"No country is going to cut its growth or consumption despite environmental fears," Mr. Blair said at a conference in New York organized by former President Bill Clinton.
    Mr. Blair's comments, which were made earlier this month but have yet to be reported in major news outlets, said that disputes over the Kyoto Protocol will "never be resolved."
    Kyoto?

    Bottom line: It is an election year scheme to get votes. I agree with you that it could backfire on the perpetrators of the lawsuit. With little hurricane action this year it has shot down some of the GHG nut cases. You know the ones that blamed Katrina on our not signing Kyoto.
  • nippononlynippononly SF Bay AreaPosts: 12,695
    date for any sort of meaningful assessment of Kyoto compliance is going to be 2010. But of course, the horizon of this thing is much further out than that. It contains long-term goals out to 2050 or longer, and initial failure, if that occurs, is by no means a reason to just junk the whole thing. The goals remain important.

    The NY Times (or was it the SF Chron?) provided a study that showed sources of particulates in the air, and broke out car emissions at 13%. And that's in California, where almost none of the cars are diesels now! They say that the availability now of low-sulfur diesel allows them to put more effective particulate traps in the exhaust or something? My diesel knowledge is six months or more out of date, so someone can update me there.

    Then, supposedly the Mercedes BlueTec solves the NOx (smog-causing) emissions component of the diesel problem completely by urea injection into the exhaust, or something? That is the "AdBlue" liquid that must be added to the system periodically.

    I think they are very close to having diesels that will meet all of California's requirements. So before we tear all the Californian officials to shreds over their stubborn insistence on trying to lead the way to cleaner auto emissions, we might want to take stock of the fact that automakers are a good 90-95% of the way there, and 50-state clean diesels are just around the corner, most likely.

    2013 Civic SI, 2009 Outback Sport 5-spd (stick)

  • moparbadmoparbad Posts: 3,857
    Honda Motor Co., Japan's third- largest carmaker, will introduce a diesel car that meets California's emission standards and a fuel cell-powered sports car within three years as it vies with Toyota Motor Corp. for buyers of fuel-efficient autos. Honda Diesel
  • gagricegagrice San DiegoPosts: 30,479
    I think that is great. However I think VW and MB will argue who is the first with a 50 states diesel car. VW is displaying a new Jetta TDI 2.0L for 2008 MY that they claim will pass all EPA & CARB requirements. So I guess the race is on to see WHO gets the first diesel car to pass the CARB emissions. It will be on my short list of cars to buy and try.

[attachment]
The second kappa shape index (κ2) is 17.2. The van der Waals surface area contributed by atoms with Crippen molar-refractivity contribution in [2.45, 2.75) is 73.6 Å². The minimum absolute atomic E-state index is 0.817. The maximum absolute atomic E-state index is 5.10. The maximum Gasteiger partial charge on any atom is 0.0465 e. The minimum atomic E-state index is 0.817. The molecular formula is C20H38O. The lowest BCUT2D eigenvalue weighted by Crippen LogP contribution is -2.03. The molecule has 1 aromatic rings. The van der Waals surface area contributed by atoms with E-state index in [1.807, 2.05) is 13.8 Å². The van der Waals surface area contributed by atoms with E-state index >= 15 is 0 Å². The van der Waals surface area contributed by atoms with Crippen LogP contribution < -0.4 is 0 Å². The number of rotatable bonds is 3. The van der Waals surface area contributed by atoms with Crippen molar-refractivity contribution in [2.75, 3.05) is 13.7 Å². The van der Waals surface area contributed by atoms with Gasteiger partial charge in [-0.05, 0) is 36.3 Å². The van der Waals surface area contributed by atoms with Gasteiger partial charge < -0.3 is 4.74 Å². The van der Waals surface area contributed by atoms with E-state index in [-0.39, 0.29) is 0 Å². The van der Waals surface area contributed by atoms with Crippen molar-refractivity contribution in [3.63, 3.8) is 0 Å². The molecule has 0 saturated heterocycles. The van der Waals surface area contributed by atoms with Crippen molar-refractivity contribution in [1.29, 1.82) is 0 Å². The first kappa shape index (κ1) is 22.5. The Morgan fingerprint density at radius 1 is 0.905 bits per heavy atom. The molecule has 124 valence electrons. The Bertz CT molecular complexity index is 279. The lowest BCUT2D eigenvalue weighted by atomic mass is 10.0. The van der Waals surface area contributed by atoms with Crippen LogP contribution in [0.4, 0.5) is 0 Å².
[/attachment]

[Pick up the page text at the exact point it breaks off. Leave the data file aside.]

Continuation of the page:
• carlisimocarlisimo Posts: 1,280
    "The attorney general does not want to endanger the MYTH that diesels are "dirtier" than unleaded regular. Also disengenuous how CA bans the very vehicles (diesel) that actually have LESS co2 emissions (like for like) than vehicles burning unleaded regular."

    Diesel is better at CO2 emissions, but it's worse with NOx emissions (due to a higher operating temperature) and particulates.

    European policy is written around the belief that CO2 emissions are more important (because they're the majority of car emissions).

    CA policy is based on NOx molecules each being several times more harmful than one CO2 molecule, and on the direct effect that particulates have on our health. It's just a matter of different priorities.
  • gagricegagrice San DiegoPosts: 30,479
    CA policy is based on NOx molecules each being several times more harmful than one CO2 molecule

    If CA is concerned about NOx as would be surmised, why are they letting the military pollute more every year. As my earlier study revealed the very clean, by aircraft standards, Gulfstream is a gross NOx polluter. Spewing 500 times that of a VW TDI per mile. How much more a plane like the F16 or F18 fighter jet. They are in the air around the clock over San Diego. Now the new F35 puts out 4 times the amount of NOx of the F18. San Diego authorities are trying to get them to move their operation to the Yuma desert. They do not want to give up Miramar Naval Air station. So where is the tough CARB when they are really needed? They are just there to harass the little guy. The only thing they have really done in their existence is give us cars that use more gas to cut minute amounts of pollution. The EPA mandate on leaded gas was by and far the biggest reason we can breathe again in So CA. NOT CARB with their worthless mandates that do not address the REAL problems with trains, planes, ships and heavy equipment. Now this political lawsuit with the car companies that will just cost every one more and accomplish NOTHING.